Sebastien Duffillot, the founder of the Elephant Conservation Center (ECC), explains that “keeping elephants in a forested area requires expert forestry management as elephants are very destructive and forest needs time to regenerate”. To cope with ECC being chain-free, they have a full time forestry expert working alongside the mahouts (elephant caretakers) to ensure elephants have enough fodder and space at night. These unseen costs further add to the cost of going chain-free.
Other sanctuaries face different problems all together. Elephant Valley Thailand (EVT) attempted to introduce chain-free enclosures last year but had to put a hold to their plans as the elephants refused to sleep in these enclosures. After several days of trying to integrate these elephants, EVT eventually took the elephants out as they were worried that the lack of sleep would affect the elephants’ health. EVT is currently furthering their research efforts and has plans to go chain-free by the end of this year.
Thong Dee’s retirement day celebration with her favourite treats. Photo Credit: BEES
Duffillot, who is also a member of the Asian Captive Elephants Working Group (ACEWG) hopes that tourists would hold off their judgement on chain-using elephant sanctuaries, and continue supporting the ones who prioritise the elephants’ welfare. “We are lucky enough to undertake a rewilding project because we have access to pristine forested areas, but this is not the case for all facilities,” he said.
In fact, rather than focusing on whether a sanctuary is chain free, a better indication of whether the elephants’ well-being is being protected would be the amount of space that is being allocated to each elephant. There currently isn’t a consensus on what the ideal amount of space is, and this in fact may differ depending on the local context. However, ACEWG is currently working on a scientific-based research to determine the minimum area required for each elephant. This will no doubt go a long way towards resolving the issue and provide some guidance for sanctuaries in determining whether they are allocating sufficient space to each elephant.
The good news is, regardless of whether the sanctuary we spoke to was chain-free, or one that maintained night-time chains, experts agreed on one thing: the night chains did not negatively impact the psychological wellbeing of the elephants, as long as the chains were sufficiently long, and did not restrict movement. As such, having long night chains may actually be the best temporary way to create a better environment for rescued elephants if the sanctuary has insufficient funds or insufficient space to build proper enclosures for them.
We stand corrected on our initial judgement.
A happy elephant at play! Photo Credit: MandaLao
Questions every traveller should ask before visiting an elephant sanctuary
For travellers who want to visit elephant sanctuaries, but who aren’t sure about the ethicality of the sanctuary (especially if chains are used), Duffillot offers guidance on some of the questions that travellers can ask.
How long are the chains? How tightly are they attached to the foot? Are they painful? For how long are they used? While chained, can elephants access food, water, and can they communicate with other elephants? Is the establishment of a free roaming area possible at all? Are there people in the vicinity of the elephants?
Just asking these questions prior to visiting these sanctuaries can give you a better gauge of whether or not to support it. We also recommend taking a look at this article naming tips and tricks on how to determine if an elephant sanctuary is ethical.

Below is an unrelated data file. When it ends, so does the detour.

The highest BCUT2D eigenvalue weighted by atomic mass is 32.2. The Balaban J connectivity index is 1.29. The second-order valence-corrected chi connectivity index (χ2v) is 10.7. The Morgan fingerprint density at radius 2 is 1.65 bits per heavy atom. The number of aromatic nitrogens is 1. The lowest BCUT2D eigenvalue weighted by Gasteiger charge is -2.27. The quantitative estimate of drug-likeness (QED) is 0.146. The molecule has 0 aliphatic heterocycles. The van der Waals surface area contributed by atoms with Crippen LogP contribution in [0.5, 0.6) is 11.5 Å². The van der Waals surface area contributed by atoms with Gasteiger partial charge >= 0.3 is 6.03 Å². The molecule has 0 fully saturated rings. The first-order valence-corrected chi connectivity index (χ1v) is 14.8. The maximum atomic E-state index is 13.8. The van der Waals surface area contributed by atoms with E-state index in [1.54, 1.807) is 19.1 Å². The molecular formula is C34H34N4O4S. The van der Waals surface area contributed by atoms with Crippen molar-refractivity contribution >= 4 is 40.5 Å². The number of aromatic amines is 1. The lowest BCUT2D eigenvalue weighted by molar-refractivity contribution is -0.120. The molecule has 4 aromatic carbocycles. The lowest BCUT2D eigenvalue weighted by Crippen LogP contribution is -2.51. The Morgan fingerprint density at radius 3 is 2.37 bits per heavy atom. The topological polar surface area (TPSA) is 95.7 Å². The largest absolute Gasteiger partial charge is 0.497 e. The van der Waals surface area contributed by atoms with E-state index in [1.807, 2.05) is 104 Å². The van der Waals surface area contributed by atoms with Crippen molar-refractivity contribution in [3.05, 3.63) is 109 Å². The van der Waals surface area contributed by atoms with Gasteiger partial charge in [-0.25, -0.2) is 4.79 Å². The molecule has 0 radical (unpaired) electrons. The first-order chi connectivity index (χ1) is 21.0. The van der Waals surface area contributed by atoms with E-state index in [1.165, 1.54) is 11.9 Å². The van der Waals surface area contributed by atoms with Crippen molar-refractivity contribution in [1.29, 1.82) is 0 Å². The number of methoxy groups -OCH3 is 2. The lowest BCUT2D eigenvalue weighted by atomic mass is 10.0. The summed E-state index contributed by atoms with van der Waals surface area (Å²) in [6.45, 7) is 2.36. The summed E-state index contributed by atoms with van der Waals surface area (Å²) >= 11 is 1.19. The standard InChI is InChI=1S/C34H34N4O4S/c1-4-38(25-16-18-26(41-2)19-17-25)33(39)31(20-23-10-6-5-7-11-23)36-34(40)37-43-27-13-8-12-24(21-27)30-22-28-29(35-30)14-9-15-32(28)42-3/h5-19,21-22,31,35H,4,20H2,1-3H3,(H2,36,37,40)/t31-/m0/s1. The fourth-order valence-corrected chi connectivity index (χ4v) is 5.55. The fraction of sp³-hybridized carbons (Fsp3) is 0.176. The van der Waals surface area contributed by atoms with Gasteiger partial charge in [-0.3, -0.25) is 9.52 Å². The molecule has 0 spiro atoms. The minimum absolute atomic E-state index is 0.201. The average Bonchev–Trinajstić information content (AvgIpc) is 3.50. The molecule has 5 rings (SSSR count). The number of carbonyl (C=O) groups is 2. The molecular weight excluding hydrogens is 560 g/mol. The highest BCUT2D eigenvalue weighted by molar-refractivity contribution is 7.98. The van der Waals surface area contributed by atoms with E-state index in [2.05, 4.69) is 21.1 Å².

Elephants bonding over bath time in ECC. Photo credit: Elephant Conservation Center
Thanks to some awesome elephant sanctuaries
Once upon a time, a rise in tourist numbers would mean significant damage to the environment. Thankfully, there is now a loud voice calling for sustainable tourism, and in the case of the elephants, calls to put the welfare of elephants first.
We are truly inspired by the passion and dedication of these people we have spoken to. Each of these sanctuaries share a similar dream of saving elephants, but with a different unique approach. BEES is a place where roles have been reversed, where humans now work for retired elephants that have spent their lives working for human beings; MandaLao uses positive reinforcement to encourage positive behaviour in elephants; EVT channels 20% of their revenue into protecting the wild Asian Elephants in the Seima Protected Forests; and ECC became the sanctuary with the most elephants in Laos after receiving 13 new elephants rescued from an illegal trafficking en route to a Middle-East zoo.
Each of these stories play their own role in improving the conditions of captive elephants, and will only continue to grow in scale. The solutions we have now may not be perfect, but if we keep having these conversations on how we can do better, we can hopefully work towards a future where wildlife and humans can coexist sustainably.
We would like to thank the following for being part of this article (arranged in alphabetical order) — do check them out and support their efforts for the elephants:
- Emily McWilliam, Burm and Emily’s Elephant Sanctuary (BEES), Thailand http://bees-elesanctuary.org/
- Jack Highwood, Elephant Livelihood Initiative Environment (ELIE), Cambodia http://www.elephantvalleyproject.org/
- John Roberts, Golden Triangle Asian Elephants Foundation (GTAEF), https://www.helpingelephants.org/
- Michael Vogler, MandaLao, Laos https://mandalaotours.com/
- Mikaela (@Mikaelaswildlife) - Conservationist who spent a month researching with Mahouts Elephant Foundation
- Sebastien Duffillot, Elephant Conservation Center (ECC), Laos https://www.elephantconservationcenter.com/
Afterword: This article was written by Charmaine Lee, an intern at Seek Sophie who was really inspired by the incredible conservationists she spoke to when writing this piece.